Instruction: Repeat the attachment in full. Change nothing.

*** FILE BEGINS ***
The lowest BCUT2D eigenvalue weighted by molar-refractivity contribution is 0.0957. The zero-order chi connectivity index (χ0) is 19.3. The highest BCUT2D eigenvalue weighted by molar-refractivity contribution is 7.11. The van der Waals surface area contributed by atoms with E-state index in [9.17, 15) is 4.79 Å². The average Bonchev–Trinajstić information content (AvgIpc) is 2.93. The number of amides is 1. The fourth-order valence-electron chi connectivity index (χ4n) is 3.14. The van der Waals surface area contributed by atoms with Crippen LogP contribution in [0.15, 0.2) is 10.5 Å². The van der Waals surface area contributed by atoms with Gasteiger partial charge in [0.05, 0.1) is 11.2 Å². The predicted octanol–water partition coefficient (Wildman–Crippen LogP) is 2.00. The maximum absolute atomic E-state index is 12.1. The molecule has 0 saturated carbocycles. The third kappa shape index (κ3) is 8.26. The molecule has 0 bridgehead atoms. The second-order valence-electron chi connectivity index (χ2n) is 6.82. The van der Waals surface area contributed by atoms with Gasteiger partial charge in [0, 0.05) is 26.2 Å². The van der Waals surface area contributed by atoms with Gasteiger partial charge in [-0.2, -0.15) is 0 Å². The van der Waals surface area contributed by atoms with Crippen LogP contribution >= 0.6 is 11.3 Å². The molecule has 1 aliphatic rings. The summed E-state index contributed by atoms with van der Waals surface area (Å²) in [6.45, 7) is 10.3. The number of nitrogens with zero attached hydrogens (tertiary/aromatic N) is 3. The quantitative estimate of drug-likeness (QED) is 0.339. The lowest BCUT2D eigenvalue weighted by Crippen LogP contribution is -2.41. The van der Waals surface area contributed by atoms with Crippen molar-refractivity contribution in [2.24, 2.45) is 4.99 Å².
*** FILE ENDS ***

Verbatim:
The lowest BCUT2D eigenvalue weighted by molar-refractivity contribution is 0.0957. The zero-order chi connectivity index (χ0) is 19.3. The highest BCUT2D eigenvalue weighted by molar-refractivity contribution is 7.11. The van der Waals surface area contributed by atoms with E-state index in [9.17, 15) is 4.79 Å². The average Bonchev–Trinajstić information content (AvgIpc) is 2.93. The number of amides is 1. The fourth-order valence-electron chi connectivity index (χ4n) is 3.14. The van der Waals surface area contributed by atoms with Crippen LogP contribution in [0.15, 0.2) is 10.5 Å². The van der Waals surface area contributed by atoms with Gasteiger partial charge in [0.05, 0.1) is 11.2 Å². The predicted octanol–water partition coefficient (Wildman–Crippen LogP) is 2.00. The maximum absolute atomic E-state index is 12.1. The molecule has 0 saturated carbocycles. The third kappa shape index (κ3) is 8.26. The molecule has 0 bridgehead atoms. The second-order valence-electron chi connectivity index (χ2n) is 6.82. The van der Waals surface area contributed by atoms with Gasteiger partial charge in [0, 0.05) is 26.2 Å². The van der Waals surface area contributed by atoms with Gasteiger partial charge in [-0.2, -0.15) is 0 Å². The van der Waals surface area contributed by atoms with Crippen LogP contribution >= 0.6 is 11.3 Å². The molecule has 1 aliphatic rings. The summed E-state index contributed by atoms with van der Waals surface area (Å²) in [6.45, 7) is 10.3. The number of nitrogens with zero attached hydrogens (tertiary/aromatic N) is 3. The quantitative estimate of drug-likeness (QED) is 0.339. The lowest BCUT2D eigenvalue weighted by Crippen LogP contribution is -2.41. The van der Waals surface area contributed by atoms with Crippen molar-refractivity contribution in [2.24, 2.45) is 4.99 Å².